What they're saying about Edwin Jackson's no-hitter

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Some assorted reaction and befuddlement to Edwin Jackson’s no-hitter against the Rays on Friday night.

  • Jon Paul Morosi: “I’ll admit that the final tally — 149 pitches, eight walks — looks a
    little absurd. But 2010 is the “Year of the 0.” We witnessed three perfect games
    (unofficially) in less than one month. A no-hitter? Routine.”
  • A.J. Hinch: “You do want to make smart decisions, but you do have a chance at
    history and you don’t want to take it away from him. And that’s for everybody involved, from the team, to the fans, to
    anybody that was included in this game. It was the most bizarre
    no-hitters you’ll ever be around.”
  • Joe Maddon: “He throws 68 pitches after just three innings and settles in and
    pitches like he did? You’ve got to give him a lot of
    credit. He’s a horse and a great athlete. He’s a great kid and he
    deserved to do that tonight. Hats off to him; he’s a wonderful man.”
  • Edwin Jackson: “After the fifth, I looked up there, and I was like,
    ‘Wow, after all
    this, there’s still no hits?”
  • Mel Stottlemeyer: “I was kind of kidding that he was an error and eight walks away from
    having a perfect game.”
  • Eric Stangel: “Edwin Jackson throws no-no. There are now more
    pitchers who have thrown a no hitter this season than those who haven’t
    .”
  • Joe Lemire: “Thus, the smart move for the Diamondbacks, who are already 14.5 games
    out of first place and would need a miracle to contend for the playoffs
    this season, would be to give Jackson a few extra days before his next
    outing or skip that next start altogether.”
  • Edwin Jackson: “If he wants to skip me (in the rotation), that’s fine. If he just wants to give
    me a day off, that’s fine, too.”
  • Rob Neyer: “For baseball, it means another chance to trumpet the effectiveness of
    its drug policy. Hitting isn’t down nearly as much this season as you
    might think (or as you’ve been told) … but it’s down some, and last
    year it was down from the year before. We’ve seen four no-hitters
    already this season and while we might not see another, this does seem
    to be a new era, an era in which pitchers will somewhat regularly do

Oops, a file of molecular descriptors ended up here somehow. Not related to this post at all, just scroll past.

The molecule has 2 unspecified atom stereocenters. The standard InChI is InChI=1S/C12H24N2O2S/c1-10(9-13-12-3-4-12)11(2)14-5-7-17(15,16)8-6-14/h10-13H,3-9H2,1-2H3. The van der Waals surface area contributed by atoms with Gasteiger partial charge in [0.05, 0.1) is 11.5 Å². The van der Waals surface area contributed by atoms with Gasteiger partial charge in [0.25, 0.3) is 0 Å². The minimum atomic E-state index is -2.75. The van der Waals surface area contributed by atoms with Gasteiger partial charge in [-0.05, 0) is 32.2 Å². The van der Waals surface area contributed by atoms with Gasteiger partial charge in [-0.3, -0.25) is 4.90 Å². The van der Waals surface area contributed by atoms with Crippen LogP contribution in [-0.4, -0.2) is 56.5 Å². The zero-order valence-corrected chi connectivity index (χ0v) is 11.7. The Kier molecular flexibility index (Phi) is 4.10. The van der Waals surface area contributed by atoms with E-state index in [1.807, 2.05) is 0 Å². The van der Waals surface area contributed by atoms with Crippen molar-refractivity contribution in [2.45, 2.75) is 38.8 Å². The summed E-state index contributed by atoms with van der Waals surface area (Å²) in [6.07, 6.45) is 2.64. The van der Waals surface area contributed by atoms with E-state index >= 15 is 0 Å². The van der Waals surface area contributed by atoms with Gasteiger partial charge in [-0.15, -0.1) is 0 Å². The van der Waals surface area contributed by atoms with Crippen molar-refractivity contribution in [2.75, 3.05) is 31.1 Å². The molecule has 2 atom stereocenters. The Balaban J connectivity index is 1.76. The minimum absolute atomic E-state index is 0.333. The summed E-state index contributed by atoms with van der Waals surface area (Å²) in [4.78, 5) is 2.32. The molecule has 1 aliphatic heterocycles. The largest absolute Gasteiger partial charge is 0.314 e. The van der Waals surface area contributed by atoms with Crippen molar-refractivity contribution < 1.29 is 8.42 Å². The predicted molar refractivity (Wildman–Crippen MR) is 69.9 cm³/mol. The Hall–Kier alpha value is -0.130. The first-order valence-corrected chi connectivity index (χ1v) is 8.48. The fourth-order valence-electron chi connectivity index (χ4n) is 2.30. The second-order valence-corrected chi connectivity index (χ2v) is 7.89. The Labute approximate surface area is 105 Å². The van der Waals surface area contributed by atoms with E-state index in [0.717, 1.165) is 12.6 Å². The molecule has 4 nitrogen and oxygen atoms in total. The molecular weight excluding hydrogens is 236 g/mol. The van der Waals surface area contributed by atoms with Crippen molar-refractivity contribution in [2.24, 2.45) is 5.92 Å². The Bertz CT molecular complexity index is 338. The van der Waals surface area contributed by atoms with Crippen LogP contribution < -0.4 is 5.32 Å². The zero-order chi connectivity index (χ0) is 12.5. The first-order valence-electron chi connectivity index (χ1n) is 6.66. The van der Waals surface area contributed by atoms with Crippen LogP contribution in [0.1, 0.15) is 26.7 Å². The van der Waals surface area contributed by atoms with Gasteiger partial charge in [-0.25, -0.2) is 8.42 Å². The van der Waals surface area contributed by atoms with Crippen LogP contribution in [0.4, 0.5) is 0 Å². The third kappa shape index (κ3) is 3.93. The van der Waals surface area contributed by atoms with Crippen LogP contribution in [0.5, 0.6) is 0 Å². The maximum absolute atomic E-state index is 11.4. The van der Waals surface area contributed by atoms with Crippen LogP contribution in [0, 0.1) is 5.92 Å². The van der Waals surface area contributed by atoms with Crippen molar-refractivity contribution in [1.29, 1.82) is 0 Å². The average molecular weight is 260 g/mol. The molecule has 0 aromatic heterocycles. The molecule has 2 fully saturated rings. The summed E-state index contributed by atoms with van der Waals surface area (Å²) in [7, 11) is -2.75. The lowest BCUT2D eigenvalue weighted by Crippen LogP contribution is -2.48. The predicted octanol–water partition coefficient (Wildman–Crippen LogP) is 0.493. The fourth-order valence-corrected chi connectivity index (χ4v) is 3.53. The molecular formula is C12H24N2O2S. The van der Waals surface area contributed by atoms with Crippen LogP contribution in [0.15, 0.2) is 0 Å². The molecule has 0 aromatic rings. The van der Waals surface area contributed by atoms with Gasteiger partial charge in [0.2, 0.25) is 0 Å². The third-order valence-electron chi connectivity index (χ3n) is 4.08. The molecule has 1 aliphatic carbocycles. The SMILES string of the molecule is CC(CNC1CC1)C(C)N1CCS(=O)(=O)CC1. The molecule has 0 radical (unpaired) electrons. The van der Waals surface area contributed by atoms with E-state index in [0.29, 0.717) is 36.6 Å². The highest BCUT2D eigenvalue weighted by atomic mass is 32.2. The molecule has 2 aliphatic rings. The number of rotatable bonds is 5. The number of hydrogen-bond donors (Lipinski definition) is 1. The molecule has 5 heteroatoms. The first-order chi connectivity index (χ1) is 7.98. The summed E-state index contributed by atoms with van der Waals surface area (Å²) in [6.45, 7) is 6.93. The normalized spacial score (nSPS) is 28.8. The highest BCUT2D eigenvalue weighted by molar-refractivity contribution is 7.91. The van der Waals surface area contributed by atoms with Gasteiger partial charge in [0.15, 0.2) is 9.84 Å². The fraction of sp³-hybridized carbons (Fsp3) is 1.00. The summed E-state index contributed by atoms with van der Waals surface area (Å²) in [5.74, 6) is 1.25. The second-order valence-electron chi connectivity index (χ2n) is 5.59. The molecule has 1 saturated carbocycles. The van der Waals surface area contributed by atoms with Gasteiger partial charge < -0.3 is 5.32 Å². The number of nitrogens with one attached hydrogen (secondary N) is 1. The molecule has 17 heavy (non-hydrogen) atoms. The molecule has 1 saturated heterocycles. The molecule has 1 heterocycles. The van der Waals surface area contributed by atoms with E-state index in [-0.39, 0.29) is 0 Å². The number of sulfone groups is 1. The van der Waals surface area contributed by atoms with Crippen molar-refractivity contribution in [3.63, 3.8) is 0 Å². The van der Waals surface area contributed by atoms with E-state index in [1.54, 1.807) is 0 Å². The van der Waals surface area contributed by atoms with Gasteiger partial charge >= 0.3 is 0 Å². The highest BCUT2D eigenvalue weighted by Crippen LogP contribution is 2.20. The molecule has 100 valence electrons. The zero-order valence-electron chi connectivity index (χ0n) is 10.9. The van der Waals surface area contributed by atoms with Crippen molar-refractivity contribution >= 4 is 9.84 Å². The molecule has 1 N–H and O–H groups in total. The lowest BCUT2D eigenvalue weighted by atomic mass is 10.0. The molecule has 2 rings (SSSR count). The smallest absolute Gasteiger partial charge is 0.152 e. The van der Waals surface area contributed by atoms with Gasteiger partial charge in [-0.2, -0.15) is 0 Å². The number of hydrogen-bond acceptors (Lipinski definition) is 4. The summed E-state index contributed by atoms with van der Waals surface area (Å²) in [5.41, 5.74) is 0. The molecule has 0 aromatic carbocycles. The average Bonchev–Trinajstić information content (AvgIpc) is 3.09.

incredible things. Even pitchers like Dallas Braden and Jackson.”

Yankees sign Matt Holliday to a one-year, $13 million deal

ST. LOUIS, MO - JULY 20: Matt Holliday #7 of the St. Louis Cardinal hits a solo home run during the second inning against the San Diego Padres of game one of a doubleheader at Busch Stadium on July 20, 2016 in St. Louis, Missouri. (Photo by Scott Kane/Getty Images)
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Update (6:52 PM EST): The deal is expected to be one year for $13 million, per Jon Heyman of FanRag Sports. Ken Rosenthal of FOX Sports confirms the report.

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The Yankees are close to signing veteran free agent Matt Holliday, WFAN’s Sweeny Murti reports.

Holliday, who turns 37 years old next month, was limited to 110 games in 2016 with the Cardinals due to a fractured left thumb suffered in the second half. He finished the season hitting .246/.322/.461 with 20 home runs and 62 RBI in 426 plate appearances.

Holliday is likely looking at spending the majority of his time in the DH role. Alex Rodriguez, Carlos Beltran, and Brian McCann handled the DH role for a majority of the time last season but all three have moved on — Rodriguez was released in the second half, Beltran just signed with the Astros, and McCann was traded to the Astros last month.

Bud Selig and John Schuerholz elected to the Hall of Fame

Bud Selig
AP Photo/Stephen Brashear
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Update (6:20 PM EST): Former Braves president and Royals GM John Schuerholz was also inducted to the Hall of Fame along with Selig, David O’Brien of the Atlanta Journal-Constitution reports.

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Tom Haudricourt of the Milwaukee Journal-Sentinel reports that former commissioner Bud Selig has been elected to the Hall of Fame. Haudicourt adds that Selig was nervous about the vote and didn’t want to talk about it in fear of jinxing it.

Selig’s induction will be controversial, for reasons Craig laid out in his preview on Friday. His induction was also not surprising in the least because he’s on the Hall of Fame board. A commissioner being inducted is standard fare, or as Craig put it, “a gold watch.”

Other inductees joining Selig should be announced shortly.

How about putting Marvin Miller in the Hall of Fame?